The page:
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Muscat, Oman

After writing a not so favourable article on our visit to Dubai, travelling to the Middle East was still on the agenda but for our next trip it would just not involve Dubai. We still wanted to experience the real Middle East and so decided to pit stop in Oman on our way to Sri Lanka.

Our first day we visited the Mutrah Souk. An indoor market full of local craft, antiques, speciality fragrances and the usual imported tat from China that you can get anywhere. We had dinner at Tableyah restaurant recommended by our driver which was located on our way back from the market to our hotel and had a few other restaurants within the same precinct called The Cave.

Day two an early start for a three hour journey to the Wadi Bani Khalid a popular destination to see an oasis, I find long road journeys tedious and with two kids it’s not ideal as you have to think about the route back as well. I would advise something to read and activities for the kids. With plenty of water and snacks. Aside all this I napped and did some writing on the way. The landscape is breathtaking, the mountainous backdrop mesmerising as you see local housing built in and around the middle of nowhere amongst rubble and rock. The wadi was worth the long arduous road trip. It was extremely hot but we were able to dip our feet in the water for a little pedicure from the local fish. We didn’t eat there as the food options didn’t look good so we left to eat at our desert accommodation on the route back, The Oryx Desert Camp.

Day three we enjoyed visiting the Sultan Qaboos Mosque, a stunning delight of architectural beauty which we ultimately compared to the Sheikh Zayd Mosque in Abu Dhabi, but there is no comparison you can’t compare a building from one magnificent scale to another that is a wonder in its own right. The structure is white as snow and pure as the hearts of those who pray in it.

We followed our visit to the mosque with a tour inside The Royal Opera House.

Majority of our time was spent in Muscat. A beautiful city full of hidden treasures, Muscat was ruled by various indigenous tribes as well as foreign powers such as the Persians, the Portuguese Empire, the Iberian Union and the Ottoman Empire at various points in its history. Oman’s roots and culture runs deep and it is evident within the infrastructure even with the extensive development taking place. They don’t want to be another Dubai. Skyscrapers are forbidden, the Oman government prefer to have the stunning landscape of the mountains surrounding them to be completely visible. The infrastructure is sparse and stretched over excavated mountainous land, unlike Dubai we are not in the desert.

Places of interest:

Sultan Qaabos Mosque

Albeit not as grand as the Shiekh Zayed Mosque in Abu Dhabi but just as beautiful and breathtaking

Royal Opera House

The leading arts and cultural centre in the capital Muscat. Open to the public for daily tours around the building it is unique and contemporary in Omani architecture. You will also find on site cultural markets, restaurants and retail surrounded by formal landscaped gardens.

Wadi Bani Khalid

The best known Wadi to visit in Oman is this one, located in eastern region a three-hour drive from Muscat. Extremely picturesque and blissfully relaxing you have to walk alongside a small stream to get to the area, there isn’t an appropriate pathway and is unsuitable for buggies. Wear decent footwear and if you fancy a dip in the cobalt blue waters don’t forget to pack your pool essentials.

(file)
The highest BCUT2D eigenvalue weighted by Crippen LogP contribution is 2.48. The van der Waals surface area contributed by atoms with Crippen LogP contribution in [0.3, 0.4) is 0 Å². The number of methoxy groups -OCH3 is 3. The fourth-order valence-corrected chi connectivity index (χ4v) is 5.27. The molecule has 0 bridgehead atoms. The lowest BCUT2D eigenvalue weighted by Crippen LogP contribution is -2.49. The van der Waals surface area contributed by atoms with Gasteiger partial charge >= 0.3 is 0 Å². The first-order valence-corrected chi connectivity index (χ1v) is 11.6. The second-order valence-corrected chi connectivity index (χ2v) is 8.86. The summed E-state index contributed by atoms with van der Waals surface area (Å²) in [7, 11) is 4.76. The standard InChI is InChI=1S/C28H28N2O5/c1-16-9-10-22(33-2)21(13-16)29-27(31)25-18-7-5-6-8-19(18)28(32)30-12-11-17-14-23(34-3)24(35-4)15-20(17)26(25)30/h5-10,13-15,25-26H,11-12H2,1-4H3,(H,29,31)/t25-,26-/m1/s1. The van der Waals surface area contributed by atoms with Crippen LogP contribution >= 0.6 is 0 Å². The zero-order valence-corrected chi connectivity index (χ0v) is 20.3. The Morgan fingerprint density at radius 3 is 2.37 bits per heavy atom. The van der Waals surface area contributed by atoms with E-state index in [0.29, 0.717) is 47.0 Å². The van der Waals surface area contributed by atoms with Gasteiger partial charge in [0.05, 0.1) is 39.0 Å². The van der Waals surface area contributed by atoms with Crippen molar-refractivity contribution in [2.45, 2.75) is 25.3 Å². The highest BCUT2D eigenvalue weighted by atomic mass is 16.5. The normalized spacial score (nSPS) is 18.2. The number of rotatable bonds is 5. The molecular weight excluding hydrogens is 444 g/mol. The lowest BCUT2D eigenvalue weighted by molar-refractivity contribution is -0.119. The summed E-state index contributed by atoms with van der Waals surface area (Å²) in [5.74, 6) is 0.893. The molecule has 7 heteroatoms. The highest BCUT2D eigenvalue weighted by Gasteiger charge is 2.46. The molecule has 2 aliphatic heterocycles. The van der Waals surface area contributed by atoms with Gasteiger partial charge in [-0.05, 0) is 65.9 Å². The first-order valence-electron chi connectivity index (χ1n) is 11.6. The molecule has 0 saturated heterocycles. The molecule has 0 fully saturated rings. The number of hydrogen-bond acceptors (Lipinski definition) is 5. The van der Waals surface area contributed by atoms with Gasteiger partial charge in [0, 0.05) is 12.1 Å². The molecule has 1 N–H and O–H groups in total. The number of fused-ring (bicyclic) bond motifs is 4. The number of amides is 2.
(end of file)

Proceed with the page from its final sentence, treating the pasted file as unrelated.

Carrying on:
Shangri La, Muscat

We stayed in several different areas of Oman and the Shangri La is a must, located on a beach and the hotel’s buildings span across a jagged, serrated landscape with the view of the Arabian sea endlessly looking back at you. The food experiences are nothing less than of what is expected. I would recommend Shangri La if you plan to stay there for the entire duration of your stay as it can be a bit of drive to get out to get to places of interest if you are planning for daily excursions.

Oryx Desert Camp

In the middle of nowhere of Sharqiya Sands you will find five-star luxury tents offering guests an Arabian Bedouin experience. Made for a great pitstop on route back from Wadi Bani Khalid

Coral Hotel & Apartments, Muscat

Great location for places of interest we stayed in a two-bedroom luxury apartment. Perfect when travelling with children and is affordable. Typical Omani buffet breakfast in the morning in more of a canteen like set up. Rooftop restaurant is spectacular in the evening for dinner.

Love Road/Al Qurm Street

Is a nice place for a drive in the evenings and ideal romantic spot for couples.

Ruwi shops

We ended up in down town Muscat because I had forgotten my Mac Book charger and needed to get a cheap one to use to get me through our travels. It was lovely to see another side of Muscat which is completely different to what we were seeing every day.

The Cave

Is a cave like complex of seven different restaurants in Muscat, recommended by our driver it made a convenient family friendly place to eat.


We had an overall pleasant experience with the airport coming in and out. Visa costing £50 per person at the time.

We would highly recommend Oman to anyone traveling with kids or alone, I felt extremely safe there and it was easy getting around with the kids.

Travelling through in late November, we were told it is the ideal time to go. Weather wise anytime right up until February. We used it as a pitstop on route to Sri Lanka.

Oman has kept old traditions and preserved the history within the land. Tourism here is on a slow rise but we would prefer to label it as off the beaten track and therein lies the beauty of an authentic travel experience.

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